One of the most challenging and sought after careers for an MBA student is consulting. The term consultant though has been one that has been overused and abused over the last two decades that it has somewhat lost its glory and shine. But this shouldn’t diminish the value that the profession brings to the individual, the firm and the client.
Here, the individual, of course, is the MBA student and the prospective consulting professional. The firm is the company that hires the consultant to provide services to the customer, almost always called the “client”.
So what exactly is consulting and how did it come about?
Over a 150 years ago, the US and UK were emerging from the industrial revolution and were experiencing extraordinary periods of innovation and growth. Companies were looking for employees with expertise in specific areas, such as accounting, taxes, and financial management, but didn’t need them to serve full-time because there wasn’t enough work to last throughout the year.
Smart businessmen, such as London’s Samuel Lowell Price, in 1849; William Welch Deloitte, in 1845 and William Barclay Peat, in 1870 saw an opportunity to start firms that would professionally serve such companies. By hiring smart employees and continuing to invest in their training, these firms farmed out their employees to provide advice to clients on a short-term basis. Billing was generally based on the number of hours of service provided, a novel way of charging clients not only during the 19the century but as a practice it survives to this day.
Today, the likes of PwC, Deloitte and KPMG are three of the largest consulting firms in the world. The fourth, Ernst&Young, also traces its history to the 1850s. Together they are known as the ‘big four’. A 2008 US government report found that more than 95 per cent of all companies listed in the NY Stock Exchange had their books audited by one of the Big Four.
In 2014, the combined revenues of the Big Four exceeded $100 billion. They are run like franchises with partnerships establishing offices in each country, all loosely combined to form a massive network under one brand.
Deloitte has over 200,000 employees in 150 countries.
Like a law firm, a consulting firm acts as a trusted advisor to its clients, but rather than dispense advice about the law, it provides specific advice on matters of various business interests.
Questions such as: in which country should a company next invest to grow? Should a company diversify its product line, say from being a motorcycle producer to include cars? What are the risks involved in entering into a merger with a competitor? Questions like these call for strategic thinking and boards of companies are generally unwilling to take such decisions on their own without seeking advice from an elite strategy consulting firm such as McKinsey, BCG or Bain.
Once a company has decided on a business option, such as acquiring a competitor to expand into a foreign market, it often retains the services of a consulting firm to conduct due diligence on its acquisition. Does the acquired company really have all of the assets listed in its books (as was offered during the merger discussion)? Does its balance sheet look sound?
Many mergers and acquisitions are often contingent upon independent validation by the acquirer’s audit firm.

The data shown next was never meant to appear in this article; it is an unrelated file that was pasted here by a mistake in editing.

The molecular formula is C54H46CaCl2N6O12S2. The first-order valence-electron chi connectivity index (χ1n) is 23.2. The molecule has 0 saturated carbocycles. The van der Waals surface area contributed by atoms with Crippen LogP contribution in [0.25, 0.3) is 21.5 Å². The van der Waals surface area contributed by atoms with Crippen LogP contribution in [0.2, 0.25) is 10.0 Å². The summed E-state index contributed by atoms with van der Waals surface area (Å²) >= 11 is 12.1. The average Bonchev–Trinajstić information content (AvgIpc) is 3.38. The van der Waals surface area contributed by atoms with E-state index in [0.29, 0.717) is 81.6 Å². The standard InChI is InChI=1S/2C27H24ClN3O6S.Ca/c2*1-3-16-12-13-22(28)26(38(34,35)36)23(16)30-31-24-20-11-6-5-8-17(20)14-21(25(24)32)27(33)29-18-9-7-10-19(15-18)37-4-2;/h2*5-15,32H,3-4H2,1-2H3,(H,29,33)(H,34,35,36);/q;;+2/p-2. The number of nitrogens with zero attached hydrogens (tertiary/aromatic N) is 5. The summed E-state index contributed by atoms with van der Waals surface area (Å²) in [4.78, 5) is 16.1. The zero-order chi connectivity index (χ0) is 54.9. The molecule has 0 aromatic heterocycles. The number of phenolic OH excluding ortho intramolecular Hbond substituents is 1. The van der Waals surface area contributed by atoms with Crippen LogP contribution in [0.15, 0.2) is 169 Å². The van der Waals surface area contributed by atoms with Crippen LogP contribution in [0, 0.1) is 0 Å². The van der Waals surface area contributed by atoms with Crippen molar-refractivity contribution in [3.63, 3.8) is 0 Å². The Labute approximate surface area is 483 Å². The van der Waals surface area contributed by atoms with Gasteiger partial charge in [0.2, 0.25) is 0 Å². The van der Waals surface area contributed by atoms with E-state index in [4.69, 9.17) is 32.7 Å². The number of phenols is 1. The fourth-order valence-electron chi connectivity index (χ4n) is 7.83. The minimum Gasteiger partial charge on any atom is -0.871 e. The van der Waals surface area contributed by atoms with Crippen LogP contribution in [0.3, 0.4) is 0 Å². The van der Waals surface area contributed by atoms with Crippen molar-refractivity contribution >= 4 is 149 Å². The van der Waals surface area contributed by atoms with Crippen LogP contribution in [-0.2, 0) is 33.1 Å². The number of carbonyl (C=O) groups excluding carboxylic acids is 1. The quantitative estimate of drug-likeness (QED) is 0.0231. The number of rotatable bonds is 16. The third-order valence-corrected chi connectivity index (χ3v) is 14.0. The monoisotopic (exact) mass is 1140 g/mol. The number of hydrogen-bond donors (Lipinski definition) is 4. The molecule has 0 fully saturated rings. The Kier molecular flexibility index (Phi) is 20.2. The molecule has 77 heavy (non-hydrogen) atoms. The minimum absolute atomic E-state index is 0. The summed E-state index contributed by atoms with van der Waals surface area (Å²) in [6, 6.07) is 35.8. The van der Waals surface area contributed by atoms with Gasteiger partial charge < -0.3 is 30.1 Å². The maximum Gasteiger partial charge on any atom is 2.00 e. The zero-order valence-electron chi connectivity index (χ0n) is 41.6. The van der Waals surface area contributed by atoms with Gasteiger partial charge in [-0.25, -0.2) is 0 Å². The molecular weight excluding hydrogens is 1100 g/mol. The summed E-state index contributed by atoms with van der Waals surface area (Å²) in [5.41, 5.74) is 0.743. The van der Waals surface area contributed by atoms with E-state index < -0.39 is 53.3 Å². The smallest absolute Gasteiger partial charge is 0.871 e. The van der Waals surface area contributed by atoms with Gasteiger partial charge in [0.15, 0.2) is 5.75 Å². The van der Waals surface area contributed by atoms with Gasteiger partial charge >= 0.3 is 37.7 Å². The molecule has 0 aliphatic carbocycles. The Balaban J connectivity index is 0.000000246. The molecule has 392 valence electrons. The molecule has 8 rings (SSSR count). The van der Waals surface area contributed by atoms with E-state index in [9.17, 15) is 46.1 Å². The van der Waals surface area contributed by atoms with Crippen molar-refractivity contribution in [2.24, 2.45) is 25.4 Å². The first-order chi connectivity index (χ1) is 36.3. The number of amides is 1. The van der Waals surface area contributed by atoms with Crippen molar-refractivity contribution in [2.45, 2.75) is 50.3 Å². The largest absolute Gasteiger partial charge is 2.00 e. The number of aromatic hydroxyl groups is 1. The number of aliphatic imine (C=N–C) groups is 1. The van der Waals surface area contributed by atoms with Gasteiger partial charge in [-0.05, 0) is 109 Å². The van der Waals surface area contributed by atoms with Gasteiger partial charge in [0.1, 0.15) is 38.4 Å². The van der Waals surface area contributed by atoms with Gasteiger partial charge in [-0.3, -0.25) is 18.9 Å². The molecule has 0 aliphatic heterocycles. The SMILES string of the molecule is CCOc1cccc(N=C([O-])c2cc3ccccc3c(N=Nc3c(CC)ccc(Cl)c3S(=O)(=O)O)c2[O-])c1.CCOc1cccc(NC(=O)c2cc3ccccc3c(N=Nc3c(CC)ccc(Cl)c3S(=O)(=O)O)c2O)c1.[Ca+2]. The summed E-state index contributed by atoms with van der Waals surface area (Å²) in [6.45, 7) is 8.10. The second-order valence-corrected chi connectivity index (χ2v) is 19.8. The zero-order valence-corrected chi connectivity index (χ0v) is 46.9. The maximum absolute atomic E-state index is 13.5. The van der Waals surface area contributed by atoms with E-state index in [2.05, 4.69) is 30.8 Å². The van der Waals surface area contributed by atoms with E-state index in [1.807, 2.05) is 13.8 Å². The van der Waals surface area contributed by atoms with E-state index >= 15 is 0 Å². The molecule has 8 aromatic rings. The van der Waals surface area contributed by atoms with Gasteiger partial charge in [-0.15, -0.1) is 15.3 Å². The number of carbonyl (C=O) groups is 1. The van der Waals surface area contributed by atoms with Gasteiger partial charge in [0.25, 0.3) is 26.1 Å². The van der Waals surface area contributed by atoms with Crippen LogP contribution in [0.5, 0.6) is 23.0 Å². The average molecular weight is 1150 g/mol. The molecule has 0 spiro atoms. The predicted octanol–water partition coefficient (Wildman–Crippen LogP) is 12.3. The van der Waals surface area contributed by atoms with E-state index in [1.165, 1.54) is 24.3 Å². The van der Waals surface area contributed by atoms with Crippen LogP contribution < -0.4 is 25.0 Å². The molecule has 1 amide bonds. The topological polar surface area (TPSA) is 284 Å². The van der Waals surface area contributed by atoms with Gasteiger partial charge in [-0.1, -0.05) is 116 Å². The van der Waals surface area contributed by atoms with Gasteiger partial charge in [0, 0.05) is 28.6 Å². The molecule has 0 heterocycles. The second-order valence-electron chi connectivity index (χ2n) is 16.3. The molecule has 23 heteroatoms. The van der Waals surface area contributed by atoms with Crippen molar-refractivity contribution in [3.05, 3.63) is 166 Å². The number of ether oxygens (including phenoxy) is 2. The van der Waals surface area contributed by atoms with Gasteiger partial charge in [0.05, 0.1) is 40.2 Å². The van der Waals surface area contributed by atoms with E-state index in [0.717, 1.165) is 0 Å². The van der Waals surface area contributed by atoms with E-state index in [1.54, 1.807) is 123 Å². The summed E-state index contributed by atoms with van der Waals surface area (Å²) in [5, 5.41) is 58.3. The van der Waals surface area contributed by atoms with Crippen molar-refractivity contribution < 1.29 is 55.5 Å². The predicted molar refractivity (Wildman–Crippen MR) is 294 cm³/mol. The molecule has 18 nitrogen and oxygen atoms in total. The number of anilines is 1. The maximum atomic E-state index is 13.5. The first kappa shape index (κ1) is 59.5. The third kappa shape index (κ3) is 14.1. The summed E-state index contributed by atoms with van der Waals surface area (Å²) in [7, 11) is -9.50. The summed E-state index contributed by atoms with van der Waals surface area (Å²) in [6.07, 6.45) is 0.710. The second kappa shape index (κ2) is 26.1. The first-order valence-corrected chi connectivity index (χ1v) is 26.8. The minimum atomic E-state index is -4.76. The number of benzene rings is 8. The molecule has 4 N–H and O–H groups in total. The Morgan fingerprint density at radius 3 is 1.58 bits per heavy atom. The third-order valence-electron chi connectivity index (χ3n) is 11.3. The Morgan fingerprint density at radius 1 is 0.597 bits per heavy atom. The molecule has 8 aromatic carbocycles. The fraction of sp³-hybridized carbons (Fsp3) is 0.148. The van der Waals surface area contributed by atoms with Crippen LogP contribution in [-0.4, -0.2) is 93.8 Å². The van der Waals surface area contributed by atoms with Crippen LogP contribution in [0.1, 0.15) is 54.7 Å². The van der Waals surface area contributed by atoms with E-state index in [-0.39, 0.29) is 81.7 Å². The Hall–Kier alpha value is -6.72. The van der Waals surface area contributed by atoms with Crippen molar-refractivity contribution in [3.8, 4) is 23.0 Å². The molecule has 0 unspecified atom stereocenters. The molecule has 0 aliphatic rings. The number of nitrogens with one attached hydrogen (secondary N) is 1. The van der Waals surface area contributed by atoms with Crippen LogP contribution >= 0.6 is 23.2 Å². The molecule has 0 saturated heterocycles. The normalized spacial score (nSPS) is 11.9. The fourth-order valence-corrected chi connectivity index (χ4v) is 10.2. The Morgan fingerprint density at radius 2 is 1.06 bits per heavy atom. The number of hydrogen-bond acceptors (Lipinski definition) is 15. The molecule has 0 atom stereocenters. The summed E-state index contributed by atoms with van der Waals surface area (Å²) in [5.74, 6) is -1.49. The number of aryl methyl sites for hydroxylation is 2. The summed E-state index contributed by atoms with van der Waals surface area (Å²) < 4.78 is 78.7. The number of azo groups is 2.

Then is the tough task of integrating the two companies’ business practices and technology infrastructure. Sometimes the target company’s business processes may be better than the parent’s. The acquirer may be working on the SAP platform but the acquired may be an Oracle shop. Management and technology consulting firms, such as Accenture and IBM Global Services, are often hired to plan and execute such massive integration tasks. And these are complex because the two companies have to continue to serve their customers and stakeholders during the integration.
Fixing a plane while in flight is never easy but these firms often help achieve success by working tirelessly behind the scenes. And after the companies are integrated, there is always the important task of maintaining optimal performance of their systems — an area of business dominated by the big Indian IT majors.
It is not always that these consultants know exactly what they are doing because they learn on the job often at their clients’ expense. But what make them especially valuable is that they record their experiences and lessons in knowledge libraries back in their offices so that they could take the experiences of one client to the next client.
Over time, their knowledge databases becomes such vast storehouse of best practices that even large companies, such as a GE or a GM, find it beneficial to turn to the consultants for advice.
Work with the best
For the employee, consulting compensation packages are better and opportunities to travel are plenty. But perhaps the best reason to be a consultant is the intellectual growth that takes place. Consultants get to work with some of the brightest people in each industry and acquire better communication skills, a key factor for business success. And no other profession offers an individual the opportunity to work in such a diverse range of industries.
The major disadvantage of a career in consulting is the burnout from long work hours and sustained periods of travel but these should be a minor consideration for any young MBA. A career in consulting has great prospects especially for an MBA holder. So, go for it.